The city that has given us Christophe Waltz, Schubert and the wiener (no sniggering at the back), though not, curiously, the Viennese whirl – as this came from Britain – now finds itself at the top of the quality of life rankings.
Vienna has displaced Melbourne as the world’s most liveable city, ending seven consecutive years at the top of the EIU’s Global Liveability Index. Osaka and Tokyo are meanwhile in the top 10 for the first time, and Hong Kong has overtaken its regional rival Singapore:
Before even downloading the report, it had occurred to me that high risers Vienna and Melbourne have something in common: their love of the coffee house. Vienna’s coffee house culture is laden with history and is now UNESCO intangible cultural heritage. Melbourne is now arguably the global capital of coffee. Third-placed Osaka also has good coffee – as I recall from visiting Kuromon Market – but it might have some catching up to do.
But coffee or not, it’s hard not to shake off the feeling that this index is for the elite. At the end of the day, these are very expensive cities indeed. Good liveability comes at a high price.
The EIU Global Liveability Index 2018 can be seen here (registration required).
We might not want to study abroad in great numbers (a pity, as there are wonderful experiences to be had), but all that appears to change once we enter the workforce. Brits are reportedly more willing to work overseas than ever.
Maybe it’s Brexit, or the fancy Instagram pictures posted by travel influencers (faked or otherwise). Perhaps it’s the price of a London pint. Or it’s all three. Whatever the reasons, there has been a significant increase over the past four years in British workers’ willingness to work overseas, according to a new report by Boston Consulting Group and totaljobs.com.
The study called Decoding Global Talent looked at the job preferences and mobility of 366,000 workers across 197 countries worldwide, including their willingness to relocate for work. The percentage of respondents wanting to move abroad in Britain showed the biggest increase of any country worldwide, jumping from 44% in 2014 to 62% in 2018.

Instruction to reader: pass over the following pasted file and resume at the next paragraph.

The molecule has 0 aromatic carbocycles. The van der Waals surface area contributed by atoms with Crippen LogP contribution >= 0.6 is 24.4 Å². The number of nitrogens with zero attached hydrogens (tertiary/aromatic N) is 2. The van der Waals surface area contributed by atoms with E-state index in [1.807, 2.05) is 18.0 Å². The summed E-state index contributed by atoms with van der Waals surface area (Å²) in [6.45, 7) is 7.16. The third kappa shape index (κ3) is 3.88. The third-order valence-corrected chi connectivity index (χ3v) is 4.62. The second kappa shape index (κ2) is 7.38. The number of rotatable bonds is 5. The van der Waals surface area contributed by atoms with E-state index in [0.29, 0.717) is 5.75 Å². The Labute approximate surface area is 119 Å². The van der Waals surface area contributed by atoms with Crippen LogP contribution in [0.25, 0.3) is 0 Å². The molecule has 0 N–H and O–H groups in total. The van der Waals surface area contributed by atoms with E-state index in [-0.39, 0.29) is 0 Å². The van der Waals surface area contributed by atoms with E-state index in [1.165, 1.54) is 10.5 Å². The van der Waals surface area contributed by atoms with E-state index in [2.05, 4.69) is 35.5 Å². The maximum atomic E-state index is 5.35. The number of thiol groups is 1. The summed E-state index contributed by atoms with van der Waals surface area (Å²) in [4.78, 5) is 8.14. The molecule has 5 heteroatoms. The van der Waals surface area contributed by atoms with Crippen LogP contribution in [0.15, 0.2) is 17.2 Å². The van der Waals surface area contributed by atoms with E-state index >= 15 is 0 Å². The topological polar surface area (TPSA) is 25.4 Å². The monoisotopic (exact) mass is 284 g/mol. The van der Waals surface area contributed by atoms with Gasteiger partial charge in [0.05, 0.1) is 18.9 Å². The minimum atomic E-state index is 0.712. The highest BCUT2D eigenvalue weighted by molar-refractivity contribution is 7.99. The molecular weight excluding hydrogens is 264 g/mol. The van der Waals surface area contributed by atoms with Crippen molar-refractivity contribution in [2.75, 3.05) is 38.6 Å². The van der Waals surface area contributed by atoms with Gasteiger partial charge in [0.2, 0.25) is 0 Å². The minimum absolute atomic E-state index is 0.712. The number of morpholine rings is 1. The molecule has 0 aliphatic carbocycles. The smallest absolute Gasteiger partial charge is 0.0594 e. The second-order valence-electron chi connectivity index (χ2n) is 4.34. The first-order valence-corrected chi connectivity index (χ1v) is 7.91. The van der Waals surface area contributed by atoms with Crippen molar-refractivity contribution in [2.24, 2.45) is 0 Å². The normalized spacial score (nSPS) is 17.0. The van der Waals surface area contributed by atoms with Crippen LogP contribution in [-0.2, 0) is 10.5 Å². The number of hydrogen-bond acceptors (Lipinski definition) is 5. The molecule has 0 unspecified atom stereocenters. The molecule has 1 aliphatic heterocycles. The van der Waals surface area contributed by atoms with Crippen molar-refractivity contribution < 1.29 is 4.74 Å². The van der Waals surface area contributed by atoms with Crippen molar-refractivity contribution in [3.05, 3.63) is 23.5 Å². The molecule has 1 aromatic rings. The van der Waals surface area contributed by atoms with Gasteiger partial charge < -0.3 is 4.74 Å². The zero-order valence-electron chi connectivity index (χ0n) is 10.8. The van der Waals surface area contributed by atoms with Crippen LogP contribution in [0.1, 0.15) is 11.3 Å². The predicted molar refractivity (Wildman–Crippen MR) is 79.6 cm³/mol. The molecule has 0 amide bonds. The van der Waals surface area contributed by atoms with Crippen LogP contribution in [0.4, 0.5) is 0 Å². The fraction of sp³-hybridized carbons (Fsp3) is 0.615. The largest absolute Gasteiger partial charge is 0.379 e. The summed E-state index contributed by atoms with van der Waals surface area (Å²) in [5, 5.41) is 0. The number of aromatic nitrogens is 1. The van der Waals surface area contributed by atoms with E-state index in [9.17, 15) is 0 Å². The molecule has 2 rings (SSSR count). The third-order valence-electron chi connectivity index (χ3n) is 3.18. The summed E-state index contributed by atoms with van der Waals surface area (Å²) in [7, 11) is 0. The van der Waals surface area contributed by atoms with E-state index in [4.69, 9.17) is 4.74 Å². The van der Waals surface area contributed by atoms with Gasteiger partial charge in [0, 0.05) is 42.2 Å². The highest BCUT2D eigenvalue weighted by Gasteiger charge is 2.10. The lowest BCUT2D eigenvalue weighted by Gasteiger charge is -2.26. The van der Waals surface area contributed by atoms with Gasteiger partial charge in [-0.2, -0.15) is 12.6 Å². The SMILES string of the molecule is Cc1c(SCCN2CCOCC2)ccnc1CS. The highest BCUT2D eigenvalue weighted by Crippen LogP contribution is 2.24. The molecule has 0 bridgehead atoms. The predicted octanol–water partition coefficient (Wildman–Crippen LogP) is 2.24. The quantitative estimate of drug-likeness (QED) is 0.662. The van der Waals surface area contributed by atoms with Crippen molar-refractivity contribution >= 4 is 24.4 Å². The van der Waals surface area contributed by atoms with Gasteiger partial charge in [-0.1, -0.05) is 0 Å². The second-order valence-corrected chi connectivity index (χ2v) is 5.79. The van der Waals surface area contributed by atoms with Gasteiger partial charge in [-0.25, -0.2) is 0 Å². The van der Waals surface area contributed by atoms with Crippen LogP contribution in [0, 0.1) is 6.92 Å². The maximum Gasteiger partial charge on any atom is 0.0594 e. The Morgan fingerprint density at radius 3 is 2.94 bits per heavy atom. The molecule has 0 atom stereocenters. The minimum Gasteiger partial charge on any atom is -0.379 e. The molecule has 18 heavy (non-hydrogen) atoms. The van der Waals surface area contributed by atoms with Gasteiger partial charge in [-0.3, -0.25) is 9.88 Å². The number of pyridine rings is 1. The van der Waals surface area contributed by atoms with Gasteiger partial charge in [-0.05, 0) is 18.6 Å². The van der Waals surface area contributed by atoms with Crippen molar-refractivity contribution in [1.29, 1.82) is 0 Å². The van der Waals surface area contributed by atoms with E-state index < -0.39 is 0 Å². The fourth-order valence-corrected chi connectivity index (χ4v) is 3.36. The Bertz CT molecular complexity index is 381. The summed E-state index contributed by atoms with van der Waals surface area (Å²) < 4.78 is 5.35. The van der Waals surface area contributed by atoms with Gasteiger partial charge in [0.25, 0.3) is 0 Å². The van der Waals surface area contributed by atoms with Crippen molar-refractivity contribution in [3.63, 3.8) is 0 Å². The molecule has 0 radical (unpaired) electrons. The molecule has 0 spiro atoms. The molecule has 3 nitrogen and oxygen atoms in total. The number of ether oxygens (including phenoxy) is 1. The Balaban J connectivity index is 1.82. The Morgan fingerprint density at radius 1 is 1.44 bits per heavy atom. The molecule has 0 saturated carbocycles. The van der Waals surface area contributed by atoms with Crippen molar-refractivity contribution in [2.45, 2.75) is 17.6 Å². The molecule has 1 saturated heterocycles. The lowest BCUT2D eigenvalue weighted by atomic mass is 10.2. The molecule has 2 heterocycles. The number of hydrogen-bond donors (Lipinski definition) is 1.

This is especially true of Millennials under 30 or Brits with advanced degrees: 73% would leave for a job elsewhere. As for where they would like to move to, it’s the usual suspects: Australia is first, while the US, Canada and Germany are also popular destinations.
In an interesting twist, the same survey shows that the most appealing city worldwide for global workers is none other than London, ahead of New York, Berlin, Barcelona and Amsterdam. The report cites the British capital’s
rich history, abundant old-world charm, an international and diverse population, and, not incidentally, an electorate that voted by a three-to-two margin to stay in the EU.
Right – Brexit (again).
Hollywood has had a curious love affair with the city for years. Tourists are drawn to its je ne sais quois. It’s even home to the world’s most expensive footballer.
But it’s very much a non, merci from expats, who have rated Paris the worst city worldwide for getting settled. The French capital is surprisingly third from bottom in InterNation’s Expat City Ranking 2017.
According to InterNations, more than double the global average of respondents believe it very hard to live in the City of Light without speaking the local language.
(Last time I checked the local language was the very widely spoken French, learned from an early age in many schools worldwide; some people, eh.)
Top spot this year has gone to Manama which, as the capital of Bahrain rather than the isthmus linking the two Americas, isn’t a typo.
Manama, according to the survey, is the easiest city for getting settled (92% of respondents say its easy to live there without speaking Arabic). It furthermore does well for urban work life and Bahrainis are also said to be very friendly.
The top 10 is as follows:
- Kuala Lumpur
As for the opposite end of the table, Lagos came bottom, with expats reportedly being unhappy with their personal safety and the local political instability. Nigeria’s biggest city was also ranked the third most stressful city worldwide in a separate survey conducted recently by Zipjet.